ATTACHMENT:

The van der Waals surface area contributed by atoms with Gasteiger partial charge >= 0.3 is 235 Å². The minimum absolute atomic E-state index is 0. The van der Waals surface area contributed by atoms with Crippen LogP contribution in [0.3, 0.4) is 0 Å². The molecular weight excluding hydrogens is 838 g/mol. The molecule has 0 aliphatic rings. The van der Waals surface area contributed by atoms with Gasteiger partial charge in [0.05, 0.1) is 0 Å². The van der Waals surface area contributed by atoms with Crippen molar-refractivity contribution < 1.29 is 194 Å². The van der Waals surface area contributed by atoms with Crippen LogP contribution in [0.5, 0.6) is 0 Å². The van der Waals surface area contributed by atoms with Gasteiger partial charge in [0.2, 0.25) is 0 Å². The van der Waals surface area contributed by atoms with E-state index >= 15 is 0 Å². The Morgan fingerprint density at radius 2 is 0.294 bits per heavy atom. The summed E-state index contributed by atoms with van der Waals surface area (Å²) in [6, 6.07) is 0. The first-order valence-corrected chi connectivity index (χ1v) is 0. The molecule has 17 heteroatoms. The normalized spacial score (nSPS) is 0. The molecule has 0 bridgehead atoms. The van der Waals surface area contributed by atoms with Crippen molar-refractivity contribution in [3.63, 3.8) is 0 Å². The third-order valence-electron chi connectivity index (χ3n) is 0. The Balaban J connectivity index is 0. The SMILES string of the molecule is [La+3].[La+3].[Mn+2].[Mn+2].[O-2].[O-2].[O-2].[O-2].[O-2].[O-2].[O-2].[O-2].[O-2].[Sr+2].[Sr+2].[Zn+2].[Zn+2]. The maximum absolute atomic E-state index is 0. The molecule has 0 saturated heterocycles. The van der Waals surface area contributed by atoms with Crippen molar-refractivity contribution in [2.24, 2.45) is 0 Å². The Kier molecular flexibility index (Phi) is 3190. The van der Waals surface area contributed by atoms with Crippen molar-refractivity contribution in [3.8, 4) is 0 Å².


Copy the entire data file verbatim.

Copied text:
The van der Waals surface area contributed by atoms with Gasteiger partial charge >= 0.3 is 235 Å². The minimum absolute atomic E-state index is 0. The van der Waals surface area contributed by atoms with Crippen LogP contribution in [0.3, 0.4) is 0 Å². The molecular weight excluding hydrogens is 838 g/mol. The molecule has 0 aliphatic rings. The van der Waals surface area contributed by atoms with Gasteiger partial charge in [0.05, 0.1) is 0 Å². The van der Waals surface area contributed by atoms with Crippen molar-refractivity contribution < 1.29 is 194 Å². The van der Waals surface area contributed by atoms with Crippen LogP contribution in [0.5, 0.6) is 0 Å². The van der Waals surface area contributed by atoms with Gasteiger partial charge in [0.2, 0.25) is 0 Å². The van der Waals surface area contributed by atoms with E-state index >= 15 is 0 Å². The Morgan fingerprint density at radius 2 is 0.294 bits per heavy atom. The summed E-state index contributed by atoms with van der Waals surface area (Å²) in [6, 6.07) is 0. The first-order valence-corrected chi connectivity index (χ1v) is 0. The molecule has 17 heteroatoms. The normalized spacial score (nSPS) is 0. The molecule has 0 bridgehead atoms. The van der Waals surface area contributed by atoms with Crippen molar-refractivity contribution in [3.63, 3.8) is 0 Å². The third-order valence-electron chi connectivity index (χ3n) is 0. The Balaban J connectivity index is 0. The SMILES string of the molecule is [La+3].[La+3].[Mn+2].[Mn+2].[O-2].[O-2].[O-2].[O-2].[O-2].[O-2].[O-2].[O-2].[O-2].[Sr+2].[Sr+2].[Zn+2].[Zn+2]. The maximum absolute atomic E-state index is 0. The molecule has 0 saturated heterocycles. The van der Waals surface area contributed by atoms with Crippen molar-refractivity contribution in [2.24, 2.45) is 0 Å². The Kier molecular flexibility index (Phi) is 3190. The van der Waals surface area contributed by atoms with Crippen molar-refractivity contribution in [3.8, 4) is 0 Å².